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How Iran's Blogs Saw Ahmadinejad's Homecoming

Much has been written about how Iran's President Mahmud Ahmadinejad received a hero's welcome after returning from the divisive anti-racism conference in Geneva.

But while the state-controlled news agency and conservative papers portrayed Ahmadinejad's speech as a victory for Iran, plenty of commentators said that in fact the speech about Israel was damaging to Iran.

Blogger "Khorsand" described Ahmadinejad's speech, which prompted a walkout by Western delegates, an "international humiliation" for Iran and said the president speaking about human rights and human dignity is beyond shame.

The blogger wrote that Iran's state television is insulting people's intelligence by trying to portray Ahamdinejad's UN speech as a victory.

Another blogger, "Az har dari," addressed Ahmadinejad directly and asked: "Mr. President, Are you our president? Or the president of the Palestinians?"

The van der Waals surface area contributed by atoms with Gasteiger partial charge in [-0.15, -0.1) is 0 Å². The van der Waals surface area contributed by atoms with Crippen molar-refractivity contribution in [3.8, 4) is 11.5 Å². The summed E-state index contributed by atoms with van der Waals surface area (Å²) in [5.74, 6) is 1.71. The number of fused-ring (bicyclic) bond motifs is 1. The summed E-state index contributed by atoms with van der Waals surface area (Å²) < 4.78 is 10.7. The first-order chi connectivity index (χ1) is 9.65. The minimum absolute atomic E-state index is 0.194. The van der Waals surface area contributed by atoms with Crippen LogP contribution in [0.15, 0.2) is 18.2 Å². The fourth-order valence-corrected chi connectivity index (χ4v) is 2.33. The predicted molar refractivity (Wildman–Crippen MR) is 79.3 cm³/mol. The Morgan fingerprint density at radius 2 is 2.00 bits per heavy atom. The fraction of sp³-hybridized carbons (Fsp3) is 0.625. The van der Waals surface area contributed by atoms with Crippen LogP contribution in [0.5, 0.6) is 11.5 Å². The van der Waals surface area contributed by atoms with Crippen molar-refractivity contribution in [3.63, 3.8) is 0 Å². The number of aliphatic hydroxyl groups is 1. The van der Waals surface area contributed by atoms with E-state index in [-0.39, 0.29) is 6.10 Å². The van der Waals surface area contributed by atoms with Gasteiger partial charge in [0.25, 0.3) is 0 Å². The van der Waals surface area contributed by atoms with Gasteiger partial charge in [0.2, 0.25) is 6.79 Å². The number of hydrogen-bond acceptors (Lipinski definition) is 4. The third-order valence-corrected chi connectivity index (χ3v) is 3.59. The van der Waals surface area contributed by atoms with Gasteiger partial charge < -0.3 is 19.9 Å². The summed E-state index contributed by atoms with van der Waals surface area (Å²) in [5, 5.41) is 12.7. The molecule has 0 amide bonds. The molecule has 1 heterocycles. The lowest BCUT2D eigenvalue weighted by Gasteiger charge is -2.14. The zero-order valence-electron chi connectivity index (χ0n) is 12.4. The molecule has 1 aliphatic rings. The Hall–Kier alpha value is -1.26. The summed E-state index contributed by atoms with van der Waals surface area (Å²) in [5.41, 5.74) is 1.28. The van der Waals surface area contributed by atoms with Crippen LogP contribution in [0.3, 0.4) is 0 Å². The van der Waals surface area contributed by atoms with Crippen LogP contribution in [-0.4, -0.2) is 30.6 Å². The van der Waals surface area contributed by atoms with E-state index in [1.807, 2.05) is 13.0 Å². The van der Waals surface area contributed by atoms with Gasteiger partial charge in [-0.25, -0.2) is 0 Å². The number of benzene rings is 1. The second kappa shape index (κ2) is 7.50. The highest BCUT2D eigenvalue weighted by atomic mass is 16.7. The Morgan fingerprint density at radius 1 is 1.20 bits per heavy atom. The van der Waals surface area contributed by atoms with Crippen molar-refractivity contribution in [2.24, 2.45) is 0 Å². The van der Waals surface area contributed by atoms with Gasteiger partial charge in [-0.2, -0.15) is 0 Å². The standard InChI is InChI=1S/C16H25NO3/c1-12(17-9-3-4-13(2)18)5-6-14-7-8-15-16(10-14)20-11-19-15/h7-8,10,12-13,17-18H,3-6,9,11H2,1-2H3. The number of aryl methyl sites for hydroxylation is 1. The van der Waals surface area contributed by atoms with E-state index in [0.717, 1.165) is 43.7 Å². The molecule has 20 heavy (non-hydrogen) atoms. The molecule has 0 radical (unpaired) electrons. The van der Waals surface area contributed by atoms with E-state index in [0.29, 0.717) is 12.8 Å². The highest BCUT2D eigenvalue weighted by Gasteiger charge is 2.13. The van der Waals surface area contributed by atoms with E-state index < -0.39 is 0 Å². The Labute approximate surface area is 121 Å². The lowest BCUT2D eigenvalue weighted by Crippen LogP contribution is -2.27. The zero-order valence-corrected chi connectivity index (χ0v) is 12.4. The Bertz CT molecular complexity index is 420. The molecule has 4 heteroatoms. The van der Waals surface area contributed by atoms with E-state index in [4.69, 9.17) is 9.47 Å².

"Az har dari" notes that Ahmadinejad began his speech with some verses from the Koran, which he recited in Arabic, then he spoke about Israel and the Palestinians.

"Why didn't you speak about Iran?" the blogger asks. "Are you [Iran's] president or the Arab-speaking president or the Palestinians?

Another blogger posted a picture by the semi-official Fars news agency of Ahmadinejad surrounded by people holding Lebanese and Palestinian flags. The Fars headline said "People welcoming Ahmadinejad upon return from Geneva."

The blogger, "Kamangir," asks: "Mr. President, did your plane land by mistake at Tehran's Mehrabad airport?"

And remember, the speech Ahmadinejad gave was reportedly a toned-down version. In the original, he was supposed to describe the Holocaust as "ambiguous and dubious."

-- Golnaz Esfandiari

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Written by RFE/RL editors and correspondents, Transmission serves up news, comment, and the odd silly dictator story. While our primary concern is with foreign policy, Transmission is also a place for the ideas -- some serious, some irreverent -- that bubble up from our bureaus. The name recognizes RFE/RL's role as a surrogate broadcaster to places without free media. You can write us at

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